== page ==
Paris as a Gay Destination

In a relatively brave move at the time, Politician Bertrand Delanoë openly declared his homosexuality in a television interview in 1998 – a decision, which to the credit of the Parisian population did not hinder his electoral chances when he ran for Mayor of Paris in 2001. At a national level, civil unions were enacted in 1999 enabling any French couple – be they same-sex or opposite-sex, the opportunity of entering into an official union and receiving the legal protections of marriage. The French capital is not only one of Europe's most enchanting destinations, it is also one of the most liberal in the country – where gay and lesbian travellers have the same opportunity as their heterosexual counterparts to be transfixed by the City of Lights.

The Nightlife
The gay district is the Marais, which is situated just north of the Hotel de Ville in the 4th arrondissement. The area itself is extremely scenic boasting many beautiful historic structures and cobblestone streets. Paris' gay population began to inhabit the Marais during the 1980s and most venues are found on or near Sainte-Croix de la Bretonnerie and Rue des Archives.

Consider bar hopping through the many venues in the Marais. Popular bars include Banana Cafe, the perennial favourite Cox, Duplex, Freedj and Quetzal. Raidd Bar is one of the largest venues and often features gogo dancers, while bears will appreciate Wolf Bar. If you want to practise your dance moves, head to Cud or Club 18 on the weekend.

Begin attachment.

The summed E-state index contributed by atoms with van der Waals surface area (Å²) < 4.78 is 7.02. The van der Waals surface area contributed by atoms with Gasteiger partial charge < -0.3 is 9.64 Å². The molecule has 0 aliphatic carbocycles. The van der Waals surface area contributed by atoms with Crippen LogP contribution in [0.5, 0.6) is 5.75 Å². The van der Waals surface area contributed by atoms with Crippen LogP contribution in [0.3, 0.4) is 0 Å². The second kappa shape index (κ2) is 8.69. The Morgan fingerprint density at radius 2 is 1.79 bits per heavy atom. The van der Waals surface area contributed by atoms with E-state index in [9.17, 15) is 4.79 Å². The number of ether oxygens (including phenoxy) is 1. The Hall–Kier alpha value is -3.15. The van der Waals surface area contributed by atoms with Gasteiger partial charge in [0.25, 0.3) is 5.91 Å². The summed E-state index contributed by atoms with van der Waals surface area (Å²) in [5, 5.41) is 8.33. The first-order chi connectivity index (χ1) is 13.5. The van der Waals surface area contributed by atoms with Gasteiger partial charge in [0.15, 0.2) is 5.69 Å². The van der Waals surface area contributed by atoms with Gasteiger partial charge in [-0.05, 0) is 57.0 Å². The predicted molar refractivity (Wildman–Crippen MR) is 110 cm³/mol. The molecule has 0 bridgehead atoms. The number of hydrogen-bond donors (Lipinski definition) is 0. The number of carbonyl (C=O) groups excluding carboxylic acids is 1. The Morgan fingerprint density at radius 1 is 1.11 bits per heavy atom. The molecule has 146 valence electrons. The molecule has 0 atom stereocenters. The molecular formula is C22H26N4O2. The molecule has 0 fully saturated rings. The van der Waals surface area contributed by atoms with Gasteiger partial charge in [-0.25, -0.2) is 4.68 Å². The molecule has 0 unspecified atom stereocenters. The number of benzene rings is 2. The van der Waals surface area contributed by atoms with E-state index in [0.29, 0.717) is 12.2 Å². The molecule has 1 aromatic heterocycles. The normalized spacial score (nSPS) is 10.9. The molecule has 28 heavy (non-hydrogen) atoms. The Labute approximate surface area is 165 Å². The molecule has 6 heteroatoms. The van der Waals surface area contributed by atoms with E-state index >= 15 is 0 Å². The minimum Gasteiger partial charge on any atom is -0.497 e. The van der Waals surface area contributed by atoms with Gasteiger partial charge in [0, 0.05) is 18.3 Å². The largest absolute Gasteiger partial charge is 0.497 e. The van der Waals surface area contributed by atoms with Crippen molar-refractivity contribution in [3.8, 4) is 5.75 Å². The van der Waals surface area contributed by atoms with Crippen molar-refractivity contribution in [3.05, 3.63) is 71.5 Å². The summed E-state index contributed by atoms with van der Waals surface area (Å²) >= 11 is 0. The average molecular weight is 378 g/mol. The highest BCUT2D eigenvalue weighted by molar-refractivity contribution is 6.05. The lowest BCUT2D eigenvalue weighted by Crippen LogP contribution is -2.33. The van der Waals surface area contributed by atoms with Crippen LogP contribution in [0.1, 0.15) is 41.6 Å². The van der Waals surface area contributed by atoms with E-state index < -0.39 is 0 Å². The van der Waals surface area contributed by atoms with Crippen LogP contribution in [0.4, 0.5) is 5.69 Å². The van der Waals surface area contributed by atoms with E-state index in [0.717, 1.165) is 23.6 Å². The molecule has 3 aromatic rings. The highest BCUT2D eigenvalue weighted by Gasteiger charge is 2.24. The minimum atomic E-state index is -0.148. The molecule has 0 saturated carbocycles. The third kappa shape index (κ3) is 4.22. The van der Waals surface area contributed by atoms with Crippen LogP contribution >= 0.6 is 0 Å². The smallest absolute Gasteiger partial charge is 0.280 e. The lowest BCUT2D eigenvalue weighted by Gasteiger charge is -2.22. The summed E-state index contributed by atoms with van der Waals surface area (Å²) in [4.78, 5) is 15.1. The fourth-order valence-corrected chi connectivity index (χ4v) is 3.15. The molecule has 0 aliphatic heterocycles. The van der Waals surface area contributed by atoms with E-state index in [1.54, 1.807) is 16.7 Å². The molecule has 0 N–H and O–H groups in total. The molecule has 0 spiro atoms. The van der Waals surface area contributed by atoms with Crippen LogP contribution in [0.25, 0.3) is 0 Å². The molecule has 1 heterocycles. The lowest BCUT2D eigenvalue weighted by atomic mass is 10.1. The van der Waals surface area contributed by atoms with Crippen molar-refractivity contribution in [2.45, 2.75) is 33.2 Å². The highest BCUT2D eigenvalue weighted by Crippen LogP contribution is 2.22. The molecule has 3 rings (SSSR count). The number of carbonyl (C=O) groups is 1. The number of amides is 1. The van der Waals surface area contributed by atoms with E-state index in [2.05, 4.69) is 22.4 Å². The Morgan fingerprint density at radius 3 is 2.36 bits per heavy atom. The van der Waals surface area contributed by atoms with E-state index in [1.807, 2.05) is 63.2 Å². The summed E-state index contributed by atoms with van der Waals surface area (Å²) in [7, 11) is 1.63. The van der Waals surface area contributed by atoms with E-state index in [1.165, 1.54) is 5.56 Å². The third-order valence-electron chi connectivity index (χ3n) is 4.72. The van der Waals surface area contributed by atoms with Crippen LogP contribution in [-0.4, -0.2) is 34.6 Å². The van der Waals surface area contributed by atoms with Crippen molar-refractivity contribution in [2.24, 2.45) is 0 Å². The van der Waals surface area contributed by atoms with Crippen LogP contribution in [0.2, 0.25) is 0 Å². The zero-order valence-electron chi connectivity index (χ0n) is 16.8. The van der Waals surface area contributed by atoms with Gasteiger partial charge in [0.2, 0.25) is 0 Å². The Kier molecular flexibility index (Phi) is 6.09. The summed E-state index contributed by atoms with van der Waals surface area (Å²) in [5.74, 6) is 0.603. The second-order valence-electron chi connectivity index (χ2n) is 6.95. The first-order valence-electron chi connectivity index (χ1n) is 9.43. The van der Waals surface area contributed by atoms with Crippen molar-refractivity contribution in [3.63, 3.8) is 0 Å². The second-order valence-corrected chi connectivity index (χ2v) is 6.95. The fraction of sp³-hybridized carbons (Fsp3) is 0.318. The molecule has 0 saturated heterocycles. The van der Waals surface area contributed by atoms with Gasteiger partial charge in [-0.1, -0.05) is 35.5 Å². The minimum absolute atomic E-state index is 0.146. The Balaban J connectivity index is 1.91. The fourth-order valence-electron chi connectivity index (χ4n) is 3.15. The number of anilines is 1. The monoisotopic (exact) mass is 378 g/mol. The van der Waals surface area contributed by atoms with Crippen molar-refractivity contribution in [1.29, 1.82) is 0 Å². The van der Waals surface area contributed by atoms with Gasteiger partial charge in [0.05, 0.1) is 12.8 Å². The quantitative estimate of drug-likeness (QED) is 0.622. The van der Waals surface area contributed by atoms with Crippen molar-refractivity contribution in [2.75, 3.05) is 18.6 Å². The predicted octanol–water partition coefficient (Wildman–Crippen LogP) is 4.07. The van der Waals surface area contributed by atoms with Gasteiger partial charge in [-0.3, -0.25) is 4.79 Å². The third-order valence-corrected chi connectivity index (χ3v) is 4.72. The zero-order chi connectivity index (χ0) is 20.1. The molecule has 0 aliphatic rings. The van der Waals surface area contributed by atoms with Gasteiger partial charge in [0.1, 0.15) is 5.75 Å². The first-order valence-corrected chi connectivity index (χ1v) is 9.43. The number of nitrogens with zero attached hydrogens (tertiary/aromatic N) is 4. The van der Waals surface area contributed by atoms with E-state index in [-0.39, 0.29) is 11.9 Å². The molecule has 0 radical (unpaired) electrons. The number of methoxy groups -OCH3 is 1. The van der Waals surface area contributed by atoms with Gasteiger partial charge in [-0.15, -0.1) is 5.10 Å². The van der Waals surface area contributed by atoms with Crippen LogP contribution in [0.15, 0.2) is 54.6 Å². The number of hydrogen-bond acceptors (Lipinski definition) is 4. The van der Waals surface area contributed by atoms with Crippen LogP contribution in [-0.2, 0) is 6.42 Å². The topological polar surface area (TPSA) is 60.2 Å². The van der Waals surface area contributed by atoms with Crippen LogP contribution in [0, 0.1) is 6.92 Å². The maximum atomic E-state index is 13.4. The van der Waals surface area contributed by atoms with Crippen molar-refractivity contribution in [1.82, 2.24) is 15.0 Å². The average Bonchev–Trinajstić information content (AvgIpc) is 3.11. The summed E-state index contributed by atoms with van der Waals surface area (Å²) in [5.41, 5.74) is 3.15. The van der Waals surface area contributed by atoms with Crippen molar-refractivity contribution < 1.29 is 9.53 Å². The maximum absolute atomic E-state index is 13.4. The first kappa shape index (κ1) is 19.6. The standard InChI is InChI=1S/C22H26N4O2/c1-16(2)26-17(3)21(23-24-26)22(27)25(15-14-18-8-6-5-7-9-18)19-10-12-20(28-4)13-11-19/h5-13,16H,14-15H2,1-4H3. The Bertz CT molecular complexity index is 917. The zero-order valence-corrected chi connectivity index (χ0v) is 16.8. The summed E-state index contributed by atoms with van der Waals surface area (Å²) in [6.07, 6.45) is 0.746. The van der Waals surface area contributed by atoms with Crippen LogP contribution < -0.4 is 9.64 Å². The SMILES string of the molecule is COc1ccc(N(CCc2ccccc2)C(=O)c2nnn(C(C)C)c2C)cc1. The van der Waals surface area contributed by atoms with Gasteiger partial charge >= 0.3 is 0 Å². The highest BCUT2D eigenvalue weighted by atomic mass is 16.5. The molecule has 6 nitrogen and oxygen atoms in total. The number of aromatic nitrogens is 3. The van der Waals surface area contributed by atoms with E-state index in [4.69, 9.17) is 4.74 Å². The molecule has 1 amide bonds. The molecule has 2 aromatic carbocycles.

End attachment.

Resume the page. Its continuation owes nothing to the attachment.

Gay and lesbian travellers will be welcomed to Paris with the same French charm as anyone else. However, holiday-makers may like to consider staying either in the Marais or nearby to minimise travelling time after a big night out.


Marche des Fiertés LGBT
With typical French joie de vivre, Paris' Marche des Fiertés LGBT or, in English, the LGBT Pride March takes place at the end of June and regularly attracts 700,000 revellers. The parade generally begins at 2pm at Place du 18 Juin 1940 and entertains crowds along Boulevard du Montparnasse and Boulevard St-Michel before crossing the River Seine at Pont de Sully and finishing at Place de la Bastille. Following the parade, party-goers are treated to an al fresco party, before the crowd converges on the popular clubs in the Marais.

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